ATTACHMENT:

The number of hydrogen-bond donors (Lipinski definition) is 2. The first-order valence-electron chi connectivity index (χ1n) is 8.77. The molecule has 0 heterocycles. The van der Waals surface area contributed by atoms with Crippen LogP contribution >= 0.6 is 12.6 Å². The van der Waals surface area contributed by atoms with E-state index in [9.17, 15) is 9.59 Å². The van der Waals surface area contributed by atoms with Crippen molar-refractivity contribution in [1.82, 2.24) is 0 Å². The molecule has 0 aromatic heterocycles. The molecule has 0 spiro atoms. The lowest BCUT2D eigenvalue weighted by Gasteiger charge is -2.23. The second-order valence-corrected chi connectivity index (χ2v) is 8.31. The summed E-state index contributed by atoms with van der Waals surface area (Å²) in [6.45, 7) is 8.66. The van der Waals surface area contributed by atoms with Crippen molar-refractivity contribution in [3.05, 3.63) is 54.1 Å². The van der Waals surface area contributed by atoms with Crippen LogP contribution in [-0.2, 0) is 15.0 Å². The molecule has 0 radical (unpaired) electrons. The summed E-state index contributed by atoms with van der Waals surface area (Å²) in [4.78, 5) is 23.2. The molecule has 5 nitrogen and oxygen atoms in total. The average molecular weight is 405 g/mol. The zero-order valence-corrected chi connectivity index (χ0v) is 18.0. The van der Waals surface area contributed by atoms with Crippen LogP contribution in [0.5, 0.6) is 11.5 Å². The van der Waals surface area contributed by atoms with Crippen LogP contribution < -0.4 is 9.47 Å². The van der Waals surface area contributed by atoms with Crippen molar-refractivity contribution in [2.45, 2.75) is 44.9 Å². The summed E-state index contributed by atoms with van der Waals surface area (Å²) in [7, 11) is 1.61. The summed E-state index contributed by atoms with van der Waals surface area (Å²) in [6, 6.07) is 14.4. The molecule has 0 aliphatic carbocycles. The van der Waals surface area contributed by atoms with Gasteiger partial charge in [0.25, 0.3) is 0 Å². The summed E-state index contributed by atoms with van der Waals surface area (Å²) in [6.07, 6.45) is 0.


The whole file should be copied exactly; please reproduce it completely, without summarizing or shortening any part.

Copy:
The number of hydrogen-bond donors (Lipinski definition) is 2. The first-order valence-electron chi connectivity index (χ1n) is 8.77. The molecule has 0 heterocycles. The van der Waals surface area contributed by atoms with Crippen LogP contribution >= 0.6 is 12.6 Å². The van der Waals surface area contributed by atoms with E-state index in [9.17, 15) is 9.59 Å². The van der Waals surface area contributed by atoms with Crippen molar-refractivity contribution in [1.82, 2.24) is 0 Å². The molecule has 0 aromatic heterocycles. The molecule has 0 spiro atoms. The lowest BCUT2D eigenvalue weighted by Gasteiger charge is -2.23. The second-order valence-corrected chi connectivity index (χ2v) is 8.31. The summed E-state index contributed by atoms with van der Waals surface area (Å²) in [6.45, 7) is 8.66. The van der Waals surface area contributed by atoms with Crippen molar-refractivity contribution in [3.05, 3.63) is 54.1 Å². The van der Waals surface area contributed by atoms with Crippen LogP contribution in [-0.2, 0) is 15.0 Å². The molecule has 0 radical (unpaired) electrons. The summed E-state index contributed by atoms with van der Waals surface area (Å²) in [4.78, 5) is 23.2. The molecule has 5 nitrogen and oxygen atoms in total. The average molecular weight is 405 g/mol. The zero-order valence-corrected chi connectivity index (χ0v) is 18.0. The van der Waals surface area contributed by atoms with Crippen LogP contribution in [0.5, 0.6) is 11.5 Å². The van der Waals surface area contributed by atoms with Crippen LogP contribution < -0.4 is 9.47 Å². The van der Waals surface area contributed by atoms with Crippen molar-refractivity contribution in [2.45, 2.75) is 44.9 Å². The summed E-state index contributed by atoms with van der Waals surface area (Å²) in [7, 11) is 1.61. The summed E-state index contributed by atoms with van der Waals surface area (Å²) in [6, 6.07) is 14.4. The molecule has 0 aliphatic carbocycles. The van der Waals surface area contributed by atoms with Gasteiger partial charge in [0.25, 0.3) is 0 Å². The summed E-state index contributed by atoms with van der Waals surface area (Å²) in [6.07, 6.45) is 0.